Leading from the front, getting it in behind

Experience has taught me at least one thing: it always take me a while to re-adjust to playing live in Ireland after Vegas.

Doke's PocketFives Poker Player Profile

Click image above to check out my PocketFives player profile

Do you wanna be in my gang, my gang?

As you may have read elsewhere, I've been appointed the new Team Irish Eyes Poker captain. Click image above to find out more.

The end of the dream.....for now

Maybe I should stop writing mid tournament blogs as it never seems to end well.

Wednesday, November 8, 2017

Tragedy in Rozvadov

"A glorified truck stop in the middle of nowhere, a bunch of petrol stations, three brothels, a McDonalds and a giant casino. The whole area is so grim they start telling you there's a McDonalds over 50 kilometres away".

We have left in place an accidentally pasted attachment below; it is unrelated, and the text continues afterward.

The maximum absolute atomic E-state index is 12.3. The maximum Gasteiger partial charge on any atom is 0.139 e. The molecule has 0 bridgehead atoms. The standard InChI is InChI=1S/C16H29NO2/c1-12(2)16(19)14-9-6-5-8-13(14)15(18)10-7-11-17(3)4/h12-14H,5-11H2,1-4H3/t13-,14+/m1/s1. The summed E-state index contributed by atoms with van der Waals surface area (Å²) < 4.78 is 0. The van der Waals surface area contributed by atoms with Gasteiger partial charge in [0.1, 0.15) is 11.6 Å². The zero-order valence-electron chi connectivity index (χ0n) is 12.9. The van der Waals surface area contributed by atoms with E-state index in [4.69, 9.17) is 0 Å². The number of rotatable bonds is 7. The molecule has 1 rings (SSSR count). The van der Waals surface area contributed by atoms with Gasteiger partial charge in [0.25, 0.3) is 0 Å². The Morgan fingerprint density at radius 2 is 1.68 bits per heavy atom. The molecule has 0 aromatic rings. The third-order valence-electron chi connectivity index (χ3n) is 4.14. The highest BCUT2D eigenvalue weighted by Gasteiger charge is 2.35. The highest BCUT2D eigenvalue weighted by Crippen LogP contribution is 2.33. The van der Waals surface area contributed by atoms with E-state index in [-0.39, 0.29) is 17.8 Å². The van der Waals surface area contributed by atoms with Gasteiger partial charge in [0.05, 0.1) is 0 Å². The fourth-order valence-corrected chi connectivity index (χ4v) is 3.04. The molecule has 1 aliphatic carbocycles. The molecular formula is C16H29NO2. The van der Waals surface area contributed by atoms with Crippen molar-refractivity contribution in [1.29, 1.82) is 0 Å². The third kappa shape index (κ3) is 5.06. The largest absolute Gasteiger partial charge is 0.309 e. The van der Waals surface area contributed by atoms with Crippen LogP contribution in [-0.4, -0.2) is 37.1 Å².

That's how I described Rozvadov, where I'd never been before, to a friend who has also never been (and presumably never will after that description). To be fair, that's a very harsh assessment. People come to Rozvadov for the poker, but they stay for the.....well, they don't really stay. Apart from one Israeli billionaire that various people told me came a few years ago and liked it so much (or his dormant gambling addiction became undormant) that he never left. I didn't see the gentleman in question myself so the stories may be apocryphal, but it is said he haunts the halls of the casino by day, and the parking lot in a camper van by night.